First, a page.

Some people might say that intranets are no longer important, but many people disagree. But as we move further into the digital age, the intranets of today need to be updated so they can be a part of the digital transformation of every company. Also, they need to work well on mobile devices (smartphones and tablets), be interesting, and be easy to use.

What are some of the limitations of an intranet?

You might have noticed that each of these benefits ends with the word “can be.” That’s because you can only get those benefits when you use it in the best way. In reality, traditional intranets don’t get used as much as they could because of the following:

1. Intranets make it so employees have to go to another place to get information.

“Intranets are made to be easy to use” is an assumption that isn’t backed up by how people actually use them. The average U.S. worker changes between 13 tools 30 times a day. We have too many tabs, apps, channels, and pieces of information, and switching between these tools adds to the cognitive load of working in a distributed environment, which is already high. Intranets are portals that companies have to force employees to visit and use, taking them out of their normal tasks.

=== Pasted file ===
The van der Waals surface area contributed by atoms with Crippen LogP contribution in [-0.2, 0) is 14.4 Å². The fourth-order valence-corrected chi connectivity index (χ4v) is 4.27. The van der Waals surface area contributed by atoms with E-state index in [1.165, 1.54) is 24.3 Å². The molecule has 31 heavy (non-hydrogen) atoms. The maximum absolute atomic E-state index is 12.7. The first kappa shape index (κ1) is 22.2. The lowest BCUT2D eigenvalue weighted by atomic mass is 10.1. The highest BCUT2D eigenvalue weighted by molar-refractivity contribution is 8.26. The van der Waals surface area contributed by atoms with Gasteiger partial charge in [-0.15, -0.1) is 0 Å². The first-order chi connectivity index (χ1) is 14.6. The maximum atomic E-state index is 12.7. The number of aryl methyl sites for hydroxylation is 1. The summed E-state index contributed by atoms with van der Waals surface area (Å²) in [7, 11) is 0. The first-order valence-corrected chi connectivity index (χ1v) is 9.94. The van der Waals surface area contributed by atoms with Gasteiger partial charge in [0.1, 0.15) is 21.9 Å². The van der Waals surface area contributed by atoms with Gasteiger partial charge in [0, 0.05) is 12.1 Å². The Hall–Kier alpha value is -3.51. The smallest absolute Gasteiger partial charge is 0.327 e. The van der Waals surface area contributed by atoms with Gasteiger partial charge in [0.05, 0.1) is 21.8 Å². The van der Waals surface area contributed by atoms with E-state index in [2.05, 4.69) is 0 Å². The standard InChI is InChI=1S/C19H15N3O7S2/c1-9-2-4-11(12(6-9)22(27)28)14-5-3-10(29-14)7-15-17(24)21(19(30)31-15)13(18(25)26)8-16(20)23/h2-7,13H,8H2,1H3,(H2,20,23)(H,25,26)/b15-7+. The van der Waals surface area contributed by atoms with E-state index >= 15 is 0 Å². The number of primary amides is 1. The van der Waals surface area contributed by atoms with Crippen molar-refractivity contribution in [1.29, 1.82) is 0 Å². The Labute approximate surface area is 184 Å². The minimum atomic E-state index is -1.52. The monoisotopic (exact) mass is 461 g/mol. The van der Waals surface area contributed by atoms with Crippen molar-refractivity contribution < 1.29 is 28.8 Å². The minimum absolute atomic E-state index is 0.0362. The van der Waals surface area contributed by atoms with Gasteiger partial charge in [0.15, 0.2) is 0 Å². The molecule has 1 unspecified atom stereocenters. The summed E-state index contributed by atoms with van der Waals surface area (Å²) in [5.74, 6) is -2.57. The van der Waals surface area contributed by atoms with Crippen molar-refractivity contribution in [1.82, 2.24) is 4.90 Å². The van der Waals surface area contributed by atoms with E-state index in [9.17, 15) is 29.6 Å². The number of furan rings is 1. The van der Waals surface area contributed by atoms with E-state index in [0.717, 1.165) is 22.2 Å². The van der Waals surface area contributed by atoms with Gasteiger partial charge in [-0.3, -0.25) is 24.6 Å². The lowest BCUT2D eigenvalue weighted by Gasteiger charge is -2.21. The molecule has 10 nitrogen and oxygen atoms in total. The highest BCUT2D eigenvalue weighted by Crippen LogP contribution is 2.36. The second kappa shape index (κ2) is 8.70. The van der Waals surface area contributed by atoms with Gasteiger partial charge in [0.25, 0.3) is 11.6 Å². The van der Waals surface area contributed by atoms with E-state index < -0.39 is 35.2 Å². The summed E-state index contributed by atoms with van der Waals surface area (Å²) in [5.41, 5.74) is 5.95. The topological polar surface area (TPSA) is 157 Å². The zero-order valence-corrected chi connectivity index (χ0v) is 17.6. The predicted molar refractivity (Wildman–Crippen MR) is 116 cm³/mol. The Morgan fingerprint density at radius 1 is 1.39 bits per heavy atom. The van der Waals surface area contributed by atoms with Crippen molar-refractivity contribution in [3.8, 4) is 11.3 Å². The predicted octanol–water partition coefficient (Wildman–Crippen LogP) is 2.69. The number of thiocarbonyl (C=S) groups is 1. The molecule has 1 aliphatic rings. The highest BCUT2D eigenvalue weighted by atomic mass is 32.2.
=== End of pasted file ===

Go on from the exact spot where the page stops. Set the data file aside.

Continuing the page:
2. Intranets often need IT management to keep them up-to-date, grow, and run smoothly.

Traditional intranets require a lot of admin work. They have to be kept up by people who know a lot about IT, which means they are often several versions behind in UX and security. Even something as simple as updating the “front page” can take several steps, and making a new section for a newly formed team can take a long time if the intranet doesn’t have a wiki built in. An intranet CMS should make it easy for employees to communicate with each other and share information.